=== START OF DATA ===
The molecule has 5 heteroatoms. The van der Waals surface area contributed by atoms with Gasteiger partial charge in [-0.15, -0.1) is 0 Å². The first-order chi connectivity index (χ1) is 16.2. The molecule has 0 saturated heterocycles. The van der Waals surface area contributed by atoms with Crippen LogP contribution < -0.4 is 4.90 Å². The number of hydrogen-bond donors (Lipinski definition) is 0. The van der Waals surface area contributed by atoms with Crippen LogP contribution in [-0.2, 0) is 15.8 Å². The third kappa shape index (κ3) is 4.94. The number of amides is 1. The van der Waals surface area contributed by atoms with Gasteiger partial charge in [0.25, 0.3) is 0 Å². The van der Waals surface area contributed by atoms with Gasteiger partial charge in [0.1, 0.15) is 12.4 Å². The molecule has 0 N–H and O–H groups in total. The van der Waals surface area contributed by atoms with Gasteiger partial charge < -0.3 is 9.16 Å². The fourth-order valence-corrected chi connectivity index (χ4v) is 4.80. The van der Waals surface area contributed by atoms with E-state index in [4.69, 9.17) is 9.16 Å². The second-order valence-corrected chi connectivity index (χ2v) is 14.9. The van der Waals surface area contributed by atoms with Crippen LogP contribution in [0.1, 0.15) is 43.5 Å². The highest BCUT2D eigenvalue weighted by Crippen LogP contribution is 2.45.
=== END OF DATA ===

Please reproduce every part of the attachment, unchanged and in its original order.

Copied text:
The molecule has 5 heteroatoms. The van der Waals surface area contributed by atoms with Gasteiger partial charge in [-0.15, -0.1) is 0 Å². The first-order chi connectivity index (χ1) is 16.2. The molecule has 0 saturated heterocycles. The van der Waals surface area contributed by atoms with Crippen LogP contribution < -0.4 is 4.90 Å². The number of hydrogen-bond donors (Lipinski definition) is 0. The van der Waals surface area contributed by atoms with Crippen LogP contribution in [-0.2, 0) is 15.8 Å². The third kappa shape index (κ3) is 4.94. The number of amides is 1. The van der Waals surface area contributed by atoms with Gasteiger partial charge in [0.25, 0.3) is 0 Å². The van der Waals surface area contributed by atoms with Gasteiger partial charge in [0.1, 0.15) is 12.4 Å². The molecule has 0 N–H and O–H groups in total. The van der Waals surface area contributed by atoms with Gasteiger partial charge < -0.3 is 9.16 Å². The fourth-order valence-corrected chi connectivity index (χ4v) is 4.80. The van der Waals surface area contributed by atoms with E-state index in [4.69, 9.17) is 9.16 Å². The second-order valence-corrected chi connectivity index (χ2v) is 14.9. The van der Waals surface area contributed by atoms with Crippen LogP contribution in [0.1, 0.15) is 43.5 Å². The highest BCUT2D eigenvalue weighted by Crippen LogP contribution is 2.45.